Amy McIntyre

Q: How does it feel to be recognized for the Excellence in Catholic Education Award?

I am truly honored to be recognized for this award. It is certainly not anything I ever expected. I have been blessed to work with great educators all across the country and want to thank each and every one of them. My relationship with each of them has helped shape me as an educator.

Q: Tell us about your background in coming to be a teacher in Catholic education.

I was raised by a strong Catholic family. I would often attend mass on Saturday evening with my grandparents so that I could be an altar server and then attend again on Sunday mornings to be part of the children’s choir. The church was the ‘heart’ of the community where I was raised. I was also part of an active youth group where many lifelong friendships were formed. When I was presented with an opportunity to teach in a Catholic School setting I jumped at the chance to work in an environment that focuses on the whole individual and in supporting their faith formation.

Q: What is it you love most about teaching?

There are so many great things about teaching, but I’d have to say that the thing I love most is the connections that I am able to make with students and their caregivers. My current teaching role is the interventions teacher for grades 1 through 3 at St. Andrew’s School, where I work with a small group of students at a time on a specific learning goal. We get to know each other quite well and the students are so proud to tell me about what they did on the weekend or something exciting happening in their lives. I love when the students rush up to see me outside of the school and tell me about their day.

Q: How does your Catholic faith influence your teaching?

I enjoy sharing my personal experiences with the students. During preparation classes for Sacraments, I am able to show the students pictures of my First Communion or speak about why I choose my sponsor for my Confirmation. These talks help the students connect with their personal journeys.

I am often reminded of a professional development I once attended where the presenter asked a simple question: “What if that child in front of you was Jesus? How would you treat them?” This has not only shaped my perspective on how I treat my students but how I treat people in general.

Q: What do you think are the greatest challenges facing teachers in Catholic education today?

I think all teachers, not just Catholics, are seeing a number of increasing challenges today. The education system has changed over my time in the profession. Classrooms are becoming increasingly complex in student needs. However, I think first and foremost we are seeing an increase in needs for mental wellness and health support which concerns me most.

Raising up the community

NET team find a welcoming reception to the faith

Kyle Greenham
Northern Light

The Catholic faith has been a solid source of strength for 19-year-old Christina Dunn. She says it’s what kept her strong at times when she saw her peers struggling.

So after graduating high school, Dunn wanted to find a way to share that faith with others. NET Canada provided the opportunity to do so.

“I was one of the only really practicing Catholics at my Catholic high school,” Dunn recalled. “And I was struggling with a lot of different things similar to my friends. But I think the reason I was able to do well and get through it was because of my faith.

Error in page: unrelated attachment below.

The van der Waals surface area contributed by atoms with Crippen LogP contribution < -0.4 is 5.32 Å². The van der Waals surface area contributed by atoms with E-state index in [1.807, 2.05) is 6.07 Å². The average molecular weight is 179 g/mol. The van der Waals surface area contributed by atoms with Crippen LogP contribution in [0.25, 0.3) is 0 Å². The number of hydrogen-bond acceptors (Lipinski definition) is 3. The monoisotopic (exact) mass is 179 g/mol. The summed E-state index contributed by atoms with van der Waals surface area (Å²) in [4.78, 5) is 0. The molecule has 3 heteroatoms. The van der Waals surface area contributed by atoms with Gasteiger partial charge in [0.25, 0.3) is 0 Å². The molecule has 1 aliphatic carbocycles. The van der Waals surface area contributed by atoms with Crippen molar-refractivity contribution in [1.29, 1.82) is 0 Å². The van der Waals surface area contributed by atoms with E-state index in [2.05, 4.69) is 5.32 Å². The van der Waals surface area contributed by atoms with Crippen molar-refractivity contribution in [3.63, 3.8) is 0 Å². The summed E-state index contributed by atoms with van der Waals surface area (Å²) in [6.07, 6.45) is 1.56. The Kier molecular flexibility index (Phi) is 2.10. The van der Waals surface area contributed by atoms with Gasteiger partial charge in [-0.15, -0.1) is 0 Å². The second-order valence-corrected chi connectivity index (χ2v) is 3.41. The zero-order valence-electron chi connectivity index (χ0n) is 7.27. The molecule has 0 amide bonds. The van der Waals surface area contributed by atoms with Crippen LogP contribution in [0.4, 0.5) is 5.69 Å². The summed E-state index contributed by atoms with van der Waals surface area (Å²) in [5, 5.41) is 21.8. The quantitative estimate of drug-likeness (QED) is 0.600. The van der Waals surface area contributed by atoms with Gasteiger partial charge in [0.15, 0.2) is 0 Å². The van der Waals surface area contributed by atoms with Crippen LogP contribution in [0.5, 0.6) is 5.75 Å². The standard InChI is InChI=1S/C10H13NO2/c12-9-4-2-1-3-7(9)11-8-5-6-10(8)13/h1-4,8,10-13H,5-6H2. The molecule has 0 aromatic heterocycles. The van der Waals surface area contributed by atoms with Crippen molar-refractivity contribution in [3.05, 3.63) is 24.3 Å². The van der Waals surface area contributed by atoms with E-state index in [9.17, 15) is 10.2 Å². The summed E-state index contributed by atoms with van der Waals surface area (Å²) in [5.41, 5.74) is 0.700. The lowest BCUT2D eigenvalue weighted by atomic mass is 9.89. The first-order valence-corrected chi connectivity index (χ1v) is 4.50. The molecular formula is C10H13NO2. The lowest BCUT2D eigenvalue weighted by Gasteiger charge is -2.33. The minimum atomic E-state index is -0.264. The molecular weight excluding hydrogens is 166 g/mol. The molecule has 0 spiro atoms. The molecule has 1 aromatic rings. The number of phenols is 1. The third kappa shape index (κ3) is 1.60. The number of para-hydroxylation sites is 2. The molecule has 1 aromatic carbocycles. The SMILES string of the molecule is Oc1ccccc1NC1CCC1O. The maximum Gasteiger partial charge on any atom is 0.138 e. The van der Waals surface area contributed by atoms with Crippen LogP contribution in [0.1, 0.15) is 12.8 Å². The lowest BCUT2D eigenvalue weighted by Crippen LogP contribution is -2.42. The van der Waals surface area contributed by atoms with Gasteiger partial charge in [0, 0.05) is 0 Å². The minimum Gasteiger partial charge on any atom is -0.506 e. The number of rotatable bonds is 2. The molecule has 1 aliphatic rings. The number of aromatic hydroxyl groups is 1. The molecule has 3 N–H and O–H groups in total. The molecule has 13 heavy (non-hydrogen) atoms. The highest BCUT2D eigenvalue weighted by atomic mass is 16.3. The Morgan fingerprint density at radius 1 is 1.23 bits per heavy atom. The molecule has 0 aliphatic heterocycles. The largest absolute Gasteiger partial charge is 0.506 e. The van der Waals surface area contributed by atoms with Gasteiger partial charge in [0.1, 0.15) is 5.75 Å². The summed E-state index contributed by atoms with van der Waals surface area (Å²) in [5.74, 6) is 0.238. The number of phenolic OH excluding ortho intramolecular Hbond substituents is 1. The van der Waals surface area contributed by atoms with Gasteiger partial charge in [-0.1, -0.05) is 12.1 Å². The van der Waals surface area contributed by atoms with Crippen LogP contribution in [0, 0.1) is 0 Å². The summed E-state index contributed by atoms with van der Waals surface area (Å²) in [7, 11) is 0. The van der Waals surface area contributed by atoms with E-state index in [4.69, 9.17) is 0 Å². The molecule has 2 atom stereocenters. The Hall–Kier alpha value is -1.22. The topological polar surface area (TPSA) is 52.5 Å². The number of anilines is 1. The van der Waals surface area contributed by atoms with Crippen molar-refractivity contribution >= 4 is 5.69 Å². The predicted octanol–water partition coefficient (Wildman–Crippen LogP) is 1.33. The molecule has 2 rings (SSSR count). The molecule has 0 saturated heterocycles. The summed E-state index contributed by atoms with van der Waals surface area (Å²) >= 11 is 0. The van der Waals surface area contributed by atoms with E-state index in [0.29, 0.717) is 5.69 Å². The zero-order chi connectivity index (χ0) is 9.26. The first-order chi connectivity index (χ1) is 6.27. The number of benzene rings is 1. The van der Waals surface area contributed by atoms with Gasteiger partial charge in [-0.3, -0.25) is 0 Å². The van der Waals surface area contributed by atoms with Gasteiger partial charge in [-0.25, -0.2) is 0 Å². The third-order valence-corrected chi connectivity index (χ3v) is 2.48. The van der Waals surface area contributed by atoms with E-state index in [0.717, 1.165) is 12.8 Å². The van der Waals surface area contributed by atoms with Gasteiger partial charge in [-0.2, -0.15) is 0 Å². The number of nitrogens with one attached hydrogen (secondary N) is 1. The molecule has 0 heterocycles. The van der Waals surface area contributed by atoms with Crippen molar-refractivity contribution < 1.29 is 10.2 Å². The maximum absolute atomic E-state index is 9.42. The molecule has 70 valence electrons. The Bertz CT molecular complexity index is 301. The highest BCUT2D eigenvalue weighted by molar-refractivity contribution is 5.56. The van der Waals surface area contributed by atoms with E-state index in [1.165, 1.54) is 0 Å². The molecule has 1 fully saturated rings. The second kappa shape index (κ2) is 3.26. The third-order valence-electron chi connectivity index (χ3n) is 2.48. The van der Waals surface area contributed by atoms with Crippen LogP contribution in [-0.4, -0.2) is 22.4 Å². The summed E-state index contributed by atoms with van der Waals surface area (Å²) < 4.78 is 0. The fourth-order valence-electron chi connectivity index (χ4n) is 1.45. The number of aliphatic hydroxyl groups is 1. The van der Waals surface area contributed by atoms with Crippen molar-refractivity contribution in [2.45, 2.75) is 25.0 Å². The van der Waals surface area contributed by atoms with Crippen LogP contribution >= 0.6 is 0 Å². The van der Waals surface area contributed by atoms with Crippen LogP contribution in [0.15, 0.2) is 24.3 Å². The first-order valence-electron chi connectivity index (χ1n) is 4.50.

NET team leader Christina Dunn

“So I wanted to share that faith with them, so that God could also help them and give them hope. But I didn’t quite know how to share it.

“I found NET was just a great way to share my faith and to share this love of the Lord that has changed my life. So right out of Grade 12 I applied.”

Dunn is part of the seven-member team of NET Canada who recently spent two weeks in the Archdiocese of Grouard-McLennan, March 14-25th, hosting retreats with students from Catholic schools in Grande Prairie, Sexsmith and Fairview.

NET (National Evangelization Team) is made up of young Catholic adults from around the world, who help engage young people in their Catholic faith through dynamic retreats and youth discipleship.

The NET team saw hundreds of students over their two weeks in our archdiocese last March.

This team is part of a school ministry based in Vancouver, BC, working in two private Catholic schools until the end of the 2022 school year. With classes on pause for two weeks over spring break, they arranged a trip to our region to expand their missionary efforts. NET Canada has brought teams and hosted retreats in the archdiocese in many previous years as well.

Students in Catholic schools across Grande Prairie, including St. John Paul II, St. Joseph’s, St. Clements, St. Kateri and Mother Teresa Catholic School, took part, as well as students at St. Thomas More Catholic School in Fairview and St. Mary’s Catholic School in Sexsmith. The retreats were mainly directed for students from Grade 7-10.

Holding two retreats each day, the NET members warm up the students with music, ice-breakers and games. Then they dive into their main spiritual message – on identity and discovering a relationship with God – that they hope will resonate with the students.

Overall, the team has found the students very receptive.

“Especially in the Grade 8s, they’ve been really willing to participate and engage in these kinds of conversations,” said Chris Pettapiece. Dunn and Pettapiece were the team leads for the NET group, which also included Theresa James, Gabby Douglas, Jessica Taylor, Gabriel Fortune and Monica Hartman.

NET Team members introduce themselves at the start of a retreat.

“The theme of our retreats is ‘The Underlying Truth’, which is to find your identity in God as opposed to what others say you are. To know that you’re first a son or a daughter of God,” Pettapiece continued. “They’ve been receiving it well. We have prayer time, when they have a chance to pray and we pray over them. And there’s been some real, we call them ‘mission moments’, where the students have some kind of encounter with God through that. They thank us for praying over them, saying it brought them peace, joy, or whatever.”